A submarine wreck discovered off the eastern coast of Sweden probably dates from World War I rather than last year when the military hunted for a suspected Russian submersible, the Swedish armed forces said on Tuesday.
Monday's announcement by shipwreck hunters made headlines in Sweden, coming less than a year after its navy searched for a suspected Russian submarine sighted near Stockholm in what as the country's biggest military mobilization since the Cold War.
The military said in a statement that the find was likely a Russian submarine that sank in 1916. It had collided with a Swedish ship in poor visibility, killing all 18 crew members, local media said.
The shipwreck hunters' company, Ocean X Team, had sent underwater footage of the wreck to the Swedish military. Cyrillic letters on the hull indicated it was Russian, according to Ocean X Team.
"I am 99.9 percent sure it's from 1916, but the next step is to go down again and confirm it," Dennis Asberg, a partner in Ocean X Team told Reuters.
One of the men who discovered the submarine, Dennis Asberg, told the Expressen newspaper it looked modern. But one expert quoted by the paper said he believed it was a Russian submarine that sank in 1916.
The discovery of the Russian sub comes at a time when concerns about possible incursions by Russian submarines have increased as relations between Moscow and the West have worsened due to events in Ukraine.
Sweden has already said it will increase spending on its military, including up to 70 new fighter jets and new submarines, as it looks to reverse decades of underspending on its armed forces.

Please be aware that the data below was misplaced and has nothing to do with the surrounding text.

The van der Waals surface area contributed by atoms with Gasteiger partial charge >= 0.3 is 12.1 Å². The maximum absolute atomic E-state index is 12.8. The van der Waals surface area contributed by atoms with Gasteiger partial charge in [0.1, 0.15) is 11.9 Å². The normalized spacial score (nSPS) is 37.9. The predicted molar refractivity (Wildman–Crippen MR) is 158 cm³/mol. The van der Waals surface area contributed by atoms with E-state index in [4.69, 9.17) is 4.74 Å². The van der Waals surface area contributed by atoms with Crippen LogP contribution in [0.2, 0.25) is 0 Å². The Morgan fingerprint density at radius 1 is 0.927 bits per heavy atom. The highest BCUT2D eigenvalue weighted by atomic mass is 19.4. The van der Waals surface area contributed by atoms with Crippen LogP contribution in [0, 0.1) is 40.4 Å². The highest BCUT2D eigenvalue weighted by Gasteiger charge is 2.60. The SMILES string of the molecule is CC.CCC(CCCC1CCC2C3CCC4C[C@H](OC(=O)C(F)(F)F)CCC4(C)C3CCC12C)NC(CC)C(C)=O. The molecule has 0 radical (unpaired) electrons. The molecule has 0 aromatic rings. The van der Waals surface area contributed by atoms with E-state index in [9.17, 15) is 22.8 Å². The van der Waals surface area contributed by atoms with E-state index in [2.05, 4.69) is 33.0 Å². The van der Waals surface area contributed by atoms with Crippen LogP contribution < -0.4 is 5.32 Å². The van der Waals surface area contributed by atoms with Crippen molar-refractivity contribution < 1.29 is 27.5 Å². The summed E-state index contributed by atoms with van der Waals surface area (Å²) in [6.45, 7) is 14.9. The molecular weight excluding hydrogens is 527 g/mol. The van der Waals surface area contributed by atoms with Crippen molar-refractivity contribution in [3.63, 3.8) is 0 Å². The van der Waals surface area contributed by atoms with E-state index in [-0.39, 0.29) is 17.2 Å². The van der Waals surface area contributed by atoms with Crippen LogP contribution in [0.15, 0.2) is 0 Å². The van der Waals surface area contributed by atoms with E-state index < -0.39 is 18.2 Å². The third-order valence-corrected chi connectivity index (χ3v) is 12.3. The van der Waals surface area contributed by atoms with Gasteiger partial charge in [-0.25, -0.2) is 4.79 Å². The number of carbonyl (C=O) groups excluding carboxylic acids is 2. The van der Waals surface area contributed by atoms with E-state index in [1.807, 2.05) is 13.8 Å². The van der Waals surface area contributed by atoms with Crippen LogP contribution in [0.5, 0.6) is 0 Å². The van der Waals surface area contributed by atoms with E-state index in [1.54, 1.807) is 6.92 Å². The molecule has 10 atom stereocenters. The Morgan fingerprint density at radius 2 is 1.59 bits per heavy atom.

The Nordic country has also drawn closer to NATO in the past few years although the current government has ruled out seeking membership of the US-led alliance.
During the Cold War, the navy repeatedly chased suspected Soviet submarines along its coast with depth charges.
In 1981, in an incident known as "Whiskey on the Rocks," a Soviet nuclear Whiskey-class submarine was stranded near a naval base deep inside Swedish waters after it ran aground, causing a diplomatic standoff.
There have been many false alarms. In 1995, then-Prime Minister Ingvar Carlsson said the military on several occasions thought it had detected submarines only to find many of the underwater sounds were made by minks.
In April, the Finnish military used handheld underwater depth charges as a warning against what it suspected was a submarine in waters off Helsinki. (Reporting by Sven Nordenstam; Editing by Alistair Scrutton and Robin Pomeroy and Mark Heinrich))